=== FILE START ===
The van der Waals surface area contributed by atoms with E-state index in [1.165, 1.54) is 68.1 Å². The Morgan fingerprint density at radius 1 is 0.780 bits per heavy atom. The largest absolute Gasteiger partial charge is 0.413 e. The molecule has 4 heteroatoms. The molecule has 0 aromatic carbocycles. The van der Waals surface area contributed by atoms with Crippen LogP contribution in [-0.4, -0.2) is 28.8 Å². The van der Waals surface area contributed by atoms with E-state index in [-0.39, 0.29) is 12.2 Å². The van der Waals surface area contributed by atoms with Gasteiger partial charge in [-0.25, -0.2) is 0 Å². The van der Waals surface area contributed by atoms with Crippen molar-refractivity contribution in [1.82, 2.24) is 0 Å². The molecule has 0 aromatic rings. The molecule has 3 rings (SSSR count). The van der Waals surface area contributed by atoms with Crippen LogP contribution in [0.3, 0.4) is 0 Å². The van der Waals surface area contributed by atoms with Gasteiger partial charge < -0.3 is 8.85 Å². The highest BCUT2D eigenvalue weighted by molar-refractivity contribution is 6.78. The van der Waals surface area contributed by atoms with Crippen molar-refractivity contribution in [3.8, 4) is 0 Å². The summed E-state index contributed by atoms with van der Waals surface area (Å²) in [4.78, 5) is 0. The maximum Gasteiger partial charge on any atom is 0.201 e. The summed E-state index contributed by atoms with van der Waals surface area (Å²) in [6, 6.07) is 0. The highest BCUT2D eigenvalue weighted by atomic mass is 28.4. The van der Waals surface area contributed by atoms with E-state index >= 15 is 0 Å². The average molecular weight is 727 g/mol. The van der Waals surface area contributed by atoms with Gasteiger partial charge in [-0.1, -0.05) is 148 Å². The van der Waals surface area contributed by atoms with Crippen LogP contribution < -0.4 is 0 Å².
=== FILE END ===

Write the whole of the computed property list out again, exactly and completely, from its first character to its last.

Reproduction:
The van der Waals surface area contributed by atoms with E-state index in [1.165, 1.54) is 68.1 Å². The Morgan fingerprint density at radius 1 is 0.780 bits per heavy atom. The largest absolute Gasteiger partial charge is 0.413 e. The molecule has 4 heteroatoms. The molecule has 0 aromatic carbocycles. The van der Waals surface area contributed by atoms with Crippen LogP contribution in [-0.4, -0.2) is 28.8 Å². The van der Waals surface area contributed by atoms with E-state index in [-0.39, 0.29) is 12.2 Å². The van der Waals surface area contributed by atoms with Gasteiger partial charge in [-0.25, -0.2) is 0 Å². The van der Waals surface area contributed by atoms with Crippen molar-refractivity contribution in [1.82, 2.24) is 0 Å². The molecule has 0 aromatic rings. The molecule has 3 rings (SSSR count). The van der Waals surface area contributed by atoms with Crippen LogP contribution in [0.3, 0.4) is 0 Å². The van der Waals surface area contributed by atoms with Gasteiger partial charge < -0.3 is 8.85 Å². The highest BCUT2D eigenvalue weighted by molar-refractivity contribution is 6.78. The van der Waals surface area contributed by atoms with Crippen molar-refractivity contribution in [3.8, 4) is 0 Å². The summed E-state index contributed by atoms with van der Waals surface area (Å²) in [4.78, 5) is 0. The maximum Gasteiger partial charge on any atom is 0.201 e. The summed E-state index contributed by atoms with van der Waals surface area (Å²) in [6, 6.07) is 0. The highest BCUT2D eigenvalue weighted by atomic mass is 28.4. The van der Waals surface area contributed by atoms with E-state index >= 15 is 0 Å². The average molecular weight is 727 g/mol. The van der Waals surface area contributed by atoms with Gasteiger partial charge in [-0.1, -0.05) is 148 Å². The van der Waals surface area contributed by atoms with Crippen LogP contribution < -0.4 is 0 Å².